Only 2.98 percent of the nearly 1.3 million 501(c)(3) public charities in the United States currently lobby policy makers as a way to advance their mission, a report from the National Council of Nonprofits finds.
Based on Form 990 data from 2016, the report, Nonprofit Impact Matters: How America's Charitable Nonprofits Strengthen Communities and Improve Lives (44 pages, PDF), found that the number of registered public charities increased nearly 75 percent between 2000 and 2016; that the biggest subsector of the nonprofit sector is human services (353,909 nonprofits), followed by religion (298,227), education (184,114), and arts and culture (119,763); and that 88 percent of the organizations in the sample have annual budgets under $500,000. The report also notes that the sector is an important economic engine, employing 12.3 million people nationwide and accounting for $2 trillion in spending annually, of which more than $826 million is spent on salaries, benefits, and payroll taxes. And it further argues that nonprofits are the "building blocks of democracy" — which it defines as safe places where Americans come together to solve problems collaboratively, where community members develop leadership skills in their roles as volunteers and board members, and where nonpartisan civic engagement, including voting, is promoted.
The report highlights the challenges nonprofits face in advancing their missions, including growing public demand for their services, with 79 percent of charities reporting increased demand in 2017 and 57 percent reporting that they could not meet that demand; state and federal policy proposals that limit or eliminate charitable giving incentives or exemptions, levy new taxes or fees, or impose onerous regulatory burdens on nonprofits; the fact that fewer households are giving to charity and small and medium donors who support local social service providers are contributing less; and the continued lack of diversity, equity, and inclusion in the sector.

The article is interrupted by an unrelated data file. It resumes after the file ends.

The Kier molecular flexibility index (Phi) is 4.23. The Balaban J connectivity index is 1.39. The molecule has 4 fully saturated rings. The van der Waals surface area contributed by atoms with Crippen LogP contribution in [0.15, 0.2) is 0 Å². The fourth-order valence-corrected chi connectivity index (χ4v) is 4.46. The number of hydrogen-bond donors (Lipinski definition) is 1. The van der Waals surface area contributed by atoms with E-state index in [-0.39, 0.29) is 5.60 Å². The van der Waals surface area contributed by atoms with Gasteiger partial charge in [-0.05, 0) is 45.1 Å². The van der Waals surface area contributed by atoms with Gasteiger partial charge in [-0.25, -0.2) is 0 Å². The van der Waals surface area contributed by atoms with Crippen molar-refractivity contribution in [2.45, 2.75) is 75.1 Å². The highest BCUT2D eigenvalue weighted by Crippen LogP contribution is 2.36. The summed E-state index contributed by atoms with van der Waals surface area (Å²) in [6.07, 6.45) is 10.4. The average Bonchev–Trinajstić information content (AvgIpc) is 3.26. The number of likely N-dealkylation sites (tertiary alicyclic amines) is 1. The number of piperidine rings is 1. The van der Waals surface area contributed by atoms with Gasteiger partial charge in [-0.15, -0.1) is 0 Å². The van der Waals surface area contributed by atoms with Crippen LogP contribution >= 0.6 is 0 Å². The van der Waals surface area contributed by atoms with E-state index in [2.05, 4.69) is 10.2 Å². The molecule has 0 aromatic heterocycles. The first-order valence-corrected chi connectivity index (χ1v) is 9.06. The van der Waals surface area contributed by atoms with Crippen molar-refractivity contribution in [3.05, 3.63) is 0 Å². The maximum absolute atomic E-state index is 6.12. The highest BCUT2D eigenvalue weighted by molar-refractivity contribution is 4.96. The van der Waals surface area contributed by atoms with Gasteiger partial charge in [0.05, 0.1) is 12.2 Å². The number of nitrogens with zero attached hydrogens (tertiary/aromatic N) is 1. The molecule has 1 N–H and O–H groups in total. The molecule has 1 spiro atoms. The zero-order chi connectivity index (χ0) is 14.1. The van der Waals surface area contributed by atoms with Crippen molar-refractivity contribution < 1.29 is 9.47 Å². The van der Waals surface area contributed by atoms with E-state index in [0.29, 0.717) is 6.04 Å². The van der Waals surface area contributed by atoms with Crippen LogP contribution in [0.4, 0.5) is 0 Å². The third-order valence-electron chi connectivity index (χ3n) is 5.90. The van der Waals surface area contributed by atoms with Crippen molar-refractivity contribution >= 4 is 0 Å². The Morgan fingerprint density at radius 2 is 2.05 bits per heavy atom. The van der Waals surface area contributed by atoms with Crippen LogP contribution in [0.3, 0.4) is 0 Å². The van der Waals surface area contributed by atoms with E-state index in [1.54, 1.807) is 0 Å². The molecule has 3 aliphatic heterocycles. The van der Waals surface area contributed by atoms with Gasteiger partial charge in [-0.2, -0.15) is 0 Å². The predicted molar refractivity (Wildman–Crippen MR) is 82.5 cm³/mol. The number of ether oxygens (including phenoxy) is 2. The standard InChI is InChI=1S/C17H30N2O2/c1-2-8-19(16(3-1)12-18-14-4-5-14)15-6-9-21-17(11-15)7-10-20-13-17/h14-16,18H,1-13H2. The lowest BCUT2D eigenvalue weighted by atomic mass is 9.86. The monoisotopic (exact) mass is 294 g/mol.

The report's call to action to nonprofits focuses on four areas: protecting the public trust by adopting best practices; amplifying the power of nonprofit networks by joining state nonprofit associations; embracing diversity, equity, and inclusion; and advocating more aggressively for their missions and the people they serve and sharing insights with policy makers.
"We wrote the report specifically for the twelve-point-three million nonprofit employees, sixty-four million nonprofit board members and volunteers, and tens of millions of donors who support the work of nonprofits," said National Council of Nonprofits president and CEO Tim Delaney. "These dedicated people often focus so much on advancing their own nonprofit's mission that there's little time to see the trends and challenges emerging around them....We firmly believe that if a critical mass of people connected to nonprofits knew more about what nonprofits share in common and how their interests align, then nonprofits would unite and have the collective power to overcome those shared challenges and advance their particular missions even further to shape a better future for everyone."